You should also check if your book meets the submission criteria of any of the 'big four' pre-publication review sources in the USA. These are all print magazines that are also available online: Booklist, Library Journal, Publishers Weekly and Kirkus Reviews. All four are very selective about the types of books they will consider for review and will usually only review books before publication. Kirkus Reviews offer a paid review option for books that don't meet the criteria for their main magazine (e.g. self published, PODs, ebooks and books post-publication). While you might be buying the review from Kirkus, you are not buying their opinion - the reviewer will give his or her honest opinion - so, as Kirkus is a well respected resource, the review will have credibility elsewhere. One or more of the other three might have followed suit to offer a similar service - it's difficult to keep track of who does what these days!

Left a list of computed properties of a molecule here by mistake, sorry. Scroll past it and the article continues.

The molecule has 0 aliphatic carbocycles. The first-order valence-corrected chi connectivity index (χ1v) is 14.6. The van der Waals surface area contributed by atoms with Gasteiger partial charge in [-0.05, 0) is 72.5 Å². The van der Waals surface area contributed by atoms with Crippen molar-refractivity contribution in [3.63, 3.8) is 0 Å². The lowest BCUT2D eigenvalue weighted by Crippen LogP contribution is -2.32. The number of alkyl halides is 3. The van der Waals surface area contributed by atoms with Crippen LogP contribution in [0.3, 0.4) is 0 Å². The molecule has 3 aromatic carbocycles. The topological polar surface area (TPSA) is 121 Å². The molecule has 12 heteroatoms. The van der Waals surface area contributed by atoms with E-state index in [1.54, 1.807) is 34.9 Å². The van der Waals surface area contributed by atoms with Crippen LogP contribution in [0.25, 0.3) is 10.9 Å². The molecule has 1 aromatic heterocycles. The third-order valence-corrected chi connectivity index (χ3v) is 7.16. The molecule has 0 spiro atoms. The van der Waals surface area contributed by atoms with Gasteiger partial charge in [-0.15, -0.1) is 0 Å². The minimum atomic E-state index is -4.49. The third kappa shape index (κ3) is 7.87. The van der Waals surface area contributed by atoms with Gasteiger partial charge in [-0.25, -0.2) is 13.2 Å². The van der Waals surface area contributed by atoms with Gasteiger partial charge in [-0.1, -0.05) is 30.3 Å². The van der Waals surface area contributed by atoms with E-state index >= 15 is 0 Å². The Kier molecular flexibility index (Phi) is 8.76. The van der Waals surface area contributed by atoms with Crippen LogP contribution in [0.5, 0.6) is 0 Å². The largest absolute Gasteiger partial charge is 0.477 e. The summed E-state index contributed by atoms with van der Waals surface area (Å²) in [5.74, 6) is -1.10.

The prepub magazines are unlikely to review your book after publication (unless you pay in the case of Kirkus). But other media also have similar deadlines, and even those that don't have firm cutoffs will likely be less interested in reviewing a book the longer it has been released - so make sure that you set time aside to market the book you've spent so long writing! And don't expect instant results. These days, even authors published by established publishers need to put time in to promote their book. We suggest you set aside a period of time each time, rain or shine, to reach out to websites, local media etc.

Whether you're self-publishing your first novel or have the name of a big publishing house on your book jacket, you still need to understand the book publicity process yourself so that you can either do it yourself or understand how to help your publicist do the best job for you. A good book on this subject is The Savvy Author's Guide to Book Publicity by Lissa Warren, published in 2003 (ISBN: 0786712759).


Your Online Presence